How to Come of Age Onscreen? Saoirse Ronan and Timothée Chalamet Know

“Want to know what I call him?” Saoirse Ronan asked, pointing at Timothée Chalamet, who had just joined us at the table and was shrugging off his coat. “Pony,” the actress said, “Because he’ll come up to Greta and me and nuzzle us.”

“Greta” is the screenwriter and director Greta Gerwig, making it a high-class stable: All three are nominated for an Oscar at this year’s Academy Awards. And as if on cue, Mr. Chalamet lowered his head like a baby foal and nestled it gently beneath Ms. Ronan’s jaw. “It’s quite disarming,” she said with a laugh. “My Pretty Pony!”

Born to Irish parents in the Bronx but raised in Ireland, Ms. Ronan, 23, began acting professionally at 7. Her breakthrough came in the film adaptation of Ian McEwan’s novel “Atonement” when she was 13. Critics were awed by her performance, and she was nominated for an Academy Award for best supporting actress, making her one of the youngest nominees in history. In 2015, her portrayal of a homesick Irish girl in the period drama “Brooklyn” won her a second nomination, this time in the best actress category. She made her Broadway debut the following year in Ivo van Hove’s production of “The Crucible” by Arthur Miller.

This month, Ms. Ronan won a Golden Globe and was nominated for her third Academy Award, for best actress, in “Lady Bird,” Ms. Gerwig’s bittersweet coming-of-age film, in which Ms. Ronan plays a compellingly eccentric senior at a Catholic girls’ school. The film received five Oscar nominations, including best picture and best director for Ms. Gerwig.

Denis Johnson’s Death-Infused Last Stories

By Denis Johnson
207 pp. Random House. $27.

Let us review what is so good about Denis Johnson. I have often performed this exercise, with a modicum of writerly envy, over the decades of reading his work: What exactly is the alchemical magic in these pages? Everyone who started writing seriously in the 1980s or 1990s can tell you where he or she first consumed the morsels that eventually made up “Jesus’ Son,” Johnson’s breakthrough 1992 story collection. To behold those lines for the first time was to see language unaccountably capturing emotions in a way unfamiliar in recent American prose. Johnson once noted that he was working under the star of Isaac Babel while writing “Jesus’ Son,” and it showed; just as Babel saw (for example) the Russian sunset as others had not previously, Johnson transformed his misfits and heroin addicts until they became like protagonists from the time of epics.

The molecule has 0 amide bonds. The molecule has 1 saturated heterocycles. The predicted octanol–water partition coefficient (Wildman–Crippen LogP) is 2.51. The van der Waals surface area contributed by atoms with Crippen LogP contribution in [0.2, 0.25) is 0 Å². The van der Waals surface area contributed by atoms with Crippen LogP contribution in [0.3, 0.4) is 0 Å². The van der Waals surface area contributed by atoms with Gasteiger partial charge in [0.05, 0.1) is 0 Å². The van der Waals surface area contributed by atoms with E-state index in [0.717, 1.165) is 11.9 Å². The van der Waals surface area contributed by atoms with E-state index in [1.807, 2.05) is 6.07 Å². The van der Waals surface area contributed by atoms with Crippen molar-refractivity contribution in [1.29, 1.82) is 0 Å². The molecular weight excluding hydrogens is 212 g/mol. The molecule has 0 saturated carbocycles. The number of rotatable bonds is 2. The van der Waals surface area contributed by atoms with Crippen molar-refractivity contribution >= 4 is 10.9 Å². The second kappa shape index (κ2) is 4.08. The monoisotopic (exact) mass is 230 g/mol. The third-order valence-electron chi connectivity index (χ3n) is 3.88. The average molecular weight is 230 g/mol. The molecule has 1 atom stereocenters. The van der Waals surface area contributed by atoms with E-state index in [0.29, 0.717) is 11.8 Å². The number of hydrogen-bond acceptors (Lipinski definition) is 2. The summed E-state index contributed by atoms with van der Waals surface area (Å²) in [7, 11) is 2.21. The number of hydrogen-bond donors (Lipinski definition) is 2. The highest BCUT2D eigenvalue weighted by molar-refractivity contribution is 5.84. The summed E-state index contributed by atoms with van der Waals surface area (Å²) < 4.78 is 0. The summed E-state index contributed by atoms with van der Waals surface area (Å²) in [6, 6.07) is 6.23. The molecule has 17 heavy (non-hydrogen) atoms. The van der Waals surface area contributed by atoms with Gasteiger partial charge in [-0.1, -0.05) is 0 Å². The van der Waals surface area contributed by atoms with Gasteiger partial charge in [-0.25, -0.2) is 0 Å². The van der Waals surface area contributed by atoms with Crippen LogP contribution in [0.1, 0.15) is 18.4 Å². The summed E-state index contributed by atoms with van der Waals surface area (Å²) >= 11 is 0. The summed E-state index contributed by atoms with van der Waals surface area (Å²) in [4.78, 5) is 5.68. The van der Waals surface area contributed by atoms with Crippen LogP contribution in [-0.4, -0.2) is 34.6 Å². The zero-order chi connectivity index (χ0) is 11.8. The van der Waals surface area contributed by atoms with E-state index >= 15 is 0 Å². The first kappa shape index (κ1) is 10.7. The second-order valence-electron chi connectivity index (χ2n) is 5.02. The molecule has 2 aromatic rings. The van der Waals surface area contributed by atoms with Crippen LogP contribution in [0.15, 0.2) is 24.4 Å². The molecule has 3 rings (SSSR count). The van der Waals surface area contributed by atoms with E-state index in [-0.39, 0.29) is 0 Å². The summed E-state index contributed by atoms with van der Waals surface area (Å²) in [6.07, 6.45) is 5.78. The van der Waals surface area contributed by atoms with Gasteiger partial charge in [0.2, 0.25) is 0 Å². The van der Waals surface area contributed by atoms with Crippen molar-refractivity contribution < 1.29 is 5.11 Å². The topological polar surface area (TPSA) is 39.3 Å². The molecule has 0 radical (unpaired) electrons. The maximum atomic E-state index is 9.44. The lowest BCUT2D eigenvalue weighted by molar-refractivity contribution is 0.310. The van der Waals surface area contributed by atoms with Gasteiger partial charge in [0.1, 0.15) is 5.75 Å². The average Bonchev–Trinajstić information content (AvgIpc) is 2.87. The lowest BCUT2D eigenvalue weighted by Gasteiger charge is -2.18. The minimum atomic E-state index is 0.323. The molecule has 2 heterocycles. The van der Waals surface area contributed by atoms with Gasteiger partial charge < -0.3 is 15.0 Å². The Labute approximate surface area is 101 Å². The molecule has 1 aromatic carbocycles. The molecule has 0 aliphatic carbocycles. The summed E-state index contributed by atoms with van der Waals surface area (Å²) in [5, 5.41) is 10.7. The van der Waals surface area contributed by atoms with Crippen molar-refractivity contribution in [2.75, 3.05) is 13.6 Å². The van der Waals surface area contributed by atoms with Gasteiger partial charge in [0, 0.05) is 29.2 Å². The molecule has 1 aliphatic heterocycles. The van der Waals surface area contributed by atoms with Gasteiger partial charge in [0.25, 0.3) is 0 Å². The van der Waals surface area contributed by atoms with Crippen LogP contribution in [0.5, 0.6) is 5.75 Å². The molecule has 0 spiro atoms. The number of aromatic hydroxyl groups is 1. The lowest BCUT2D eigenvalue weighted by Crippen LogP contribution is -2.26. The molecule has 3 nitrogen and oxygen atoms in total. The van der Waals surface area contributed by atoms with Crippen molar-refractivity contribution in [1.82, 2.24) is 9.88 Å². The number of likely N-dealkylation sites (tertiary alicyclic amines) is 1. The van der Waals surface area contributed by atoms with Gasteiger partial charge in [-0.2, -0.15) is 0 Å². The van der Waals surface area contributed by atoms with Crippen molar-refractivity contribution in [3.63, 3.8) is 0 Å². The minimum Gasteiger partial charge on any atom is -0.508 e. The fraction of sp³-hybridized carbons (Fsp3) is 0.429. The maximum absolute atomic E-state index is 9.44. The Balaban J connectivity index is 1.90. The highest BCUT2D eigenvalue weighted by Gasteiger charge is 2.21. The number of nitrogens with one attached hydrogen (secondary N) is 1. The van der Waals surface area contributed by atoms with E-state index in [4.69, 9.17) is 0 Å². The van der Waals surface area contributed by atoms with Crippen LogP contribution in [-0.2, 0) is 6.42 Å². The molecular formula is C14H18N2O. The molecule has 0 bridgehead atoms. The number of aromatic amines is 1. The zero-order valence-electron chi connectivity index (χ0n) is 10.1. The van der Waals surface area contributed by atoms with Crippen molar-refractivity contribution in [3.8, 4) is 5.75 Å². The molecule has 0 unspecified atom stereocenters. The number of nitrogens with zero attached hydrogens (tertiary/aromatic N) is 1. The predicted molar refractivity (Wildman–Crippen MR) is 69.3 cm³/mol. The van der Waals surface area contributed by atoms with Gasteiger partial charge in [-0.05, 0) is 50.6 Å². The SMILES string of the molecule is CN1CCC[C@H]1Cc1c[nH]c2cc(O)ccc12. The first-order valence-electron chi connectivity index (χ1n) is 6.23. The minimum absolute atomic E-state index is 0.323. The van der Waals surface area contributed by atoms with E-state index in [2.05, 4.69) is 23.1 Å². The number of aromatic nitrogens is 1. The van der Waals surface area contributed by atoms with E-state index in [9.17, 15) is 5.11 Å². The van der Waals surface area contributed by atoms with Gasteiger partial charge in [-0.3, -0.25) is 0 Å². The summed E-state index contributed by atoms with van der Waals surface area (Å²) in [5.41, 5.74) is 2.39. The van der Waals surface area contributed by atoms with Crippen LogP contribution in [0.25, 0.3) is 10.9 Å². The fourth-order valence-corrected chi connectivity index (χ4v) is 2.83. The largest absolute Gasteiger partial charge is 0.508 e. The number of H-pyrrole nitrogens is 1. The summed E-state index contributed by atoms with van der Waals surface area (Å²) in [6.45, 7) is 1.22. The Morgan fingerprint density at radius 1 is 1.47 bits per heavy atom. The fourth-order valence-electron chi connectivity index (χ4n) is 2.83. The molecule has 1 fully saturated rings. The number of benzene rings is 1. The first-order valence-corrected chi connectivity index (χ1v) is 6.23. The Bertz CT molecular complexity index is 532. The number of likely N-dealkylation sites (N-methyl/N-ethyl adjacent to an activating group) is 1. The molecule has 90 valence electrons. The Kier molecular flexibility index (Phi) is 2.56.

“Angels,” Johnson’s 1983 debut novel, was similarly revelatory — making the homely backdrop of a Greyhound bus journey suddenly appropriate to the highest American literature. If Johnson sometimes stumbled in later books (he was prolific), they were exceptions in a long, restless and varied career that included not only fiction but plays, nonfiction and some impressive poetry collections. (I recommend “The Incognito Lounge.”)

What made the effective books so effective? In part, it is the consciousness of mortality found everywhere in his best work. This is the guy, after all, who wrote “Resuscitation of a Hanged Man” and “Already Dead.” It is the rare Denis Johnson work that doesn’t explicitly take up end-of-life questions. From the death-row sequences of “Angels” to the murder and car crashes and heroin addiction of “Jesus’ Son” to the Vietnam War setting of “Tree of Smoke,” his 2007 National Book Award-winning novel, there is ever a wafting of mortal fumes across Johnson’s paragraphs.